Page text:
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Develop a Research Question   Tags: how do i  

Last Updated: Sep 14, 2016 URL: http://libguides.westga.edu/content.php?pid=702310 Print Guide RSS Updates
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What is My Research Question?

This page discusses several aspects of developing a research question: 

  • Asking and Exploring Questions
  • Choosing a Topic
  • Narrowing or Broadening a Question
  • Sample Research Questions

The page also includes:

  • Worksheets
  • Reference  Sources (for Background Research)
 

Worksheets

Using a Reading to Choose a Research Topic

Stases worksheet (Faculty: for more on this, see The Stases as Research Method from Hunter College)

Reference Sources

Reference sources like dictionaries and encylopedias can help you get an overview of a topic before you do more in-depth research. Here are several helpful resources.

  • CQ Researcher
    Articles that outline current debates about social issues and current events.
  • Credo Reference
    Reference material covering all subjects from 440 encyclopedias and dictionaries as well as bilingual dictionaries.
  • Oxford Reference Online
    Dictionary, language reference, and subject reference works published by Oxford University Press.
  • TOPICsearch - EBSCOhost
    Current events database covering social, political, and economic issues, scientific discoveriesm, and other popular topics.
 

Attribution

Creative Commons License
Adapted from the Research Toolkit created by Wendy Hayden and Stephanie Margolin (Hunter College).
Licensed under a Creative Commons Attribution-NonCommercial-ShareAlike 4.0 International License.

  


 

Asking and Exploring Questions

Developing an interesting research topic isn’t about the answers you find: it’s about the questions you ask. In order to identify meaningful questions you may first need to learn more about your research topic. Developing your topic will likely involve a number of processes, including:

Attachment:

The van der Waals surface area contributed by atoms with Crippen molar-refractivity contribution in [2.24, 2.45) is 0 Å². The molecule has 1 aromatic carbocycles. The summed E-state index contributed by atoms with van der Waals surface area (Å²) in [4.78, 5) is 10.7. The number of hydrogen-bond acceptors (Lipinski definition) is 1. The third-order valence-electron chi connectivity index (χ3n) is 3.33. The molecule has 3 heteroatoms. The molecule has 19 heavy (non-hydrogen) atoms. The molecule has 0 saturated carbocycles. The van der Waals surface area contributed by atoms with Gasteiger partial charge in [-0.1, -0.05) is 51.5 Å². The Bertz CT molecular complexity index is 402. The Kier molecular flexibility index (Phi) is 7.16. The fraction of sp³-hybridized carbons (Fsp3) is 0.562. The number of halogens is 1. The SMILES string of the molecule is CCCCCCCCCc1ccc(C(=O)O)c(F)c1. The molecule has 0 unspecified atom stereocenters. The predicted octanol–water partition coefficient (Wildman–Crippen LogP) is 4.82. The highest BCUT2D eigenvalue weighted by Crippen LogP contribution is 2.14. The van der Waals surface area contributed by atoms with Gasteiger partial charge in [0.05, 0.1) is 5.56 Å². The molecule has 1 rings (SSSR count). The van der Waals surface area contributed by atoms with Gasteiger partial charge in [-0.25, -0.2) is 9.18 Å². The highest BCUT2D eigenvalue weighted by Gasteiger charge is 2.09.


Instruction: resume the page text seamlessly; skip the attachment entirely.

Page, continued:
• gathering background information on the topic and how others have discussed it
  • narrowing your topic to a manageable scope for your project,
  • finding keywords to look for sources, and
  • eventually developing a more nuanced angle on your topic. 
 

Choosing a Topic

If given the option to choose your own research paper topic, you will want to choose a topic with a couple of things in mind:

  • Choose a topic that leads to complex questions. You generally want to avoid topics that provoke questions that have simple yes/no answers.

  • Choose a topic that is relevant and current. There needs to be a reason why you need to research this topic at this particular point in time. If choosing a topic within a discipline, look at recent issues of the journals in that discipline to think about what topics scholars in the field are concerned about. In a beginning composition course, where you are writing about a social issue, look at headlines in The New York Times or other internet media sources. Consider questions like:

    • What events have transpired that makes a particular issue important right now?
    • What issues are there important conversations about?

  • Choose a topic that interests you. The best research projects come out of curiosity on the part of the researcher. You might think about topics that effect your community, however you define it, such as topics important to college students. You might think about a topic that affects your future profession. Or, you could come across something in your daily reading or daily life that you are curious about, and go from there.

    While you want to choose something you are interested in, don’t choose something you have already made up your mind about. Doing so will lead to more simplistic arguments: you may overlook ways to make a more nuanced argument or overlook important evidence that doesn’t support the argument you want to make. After all, if you already know the answer to your research question, then why are you researching it?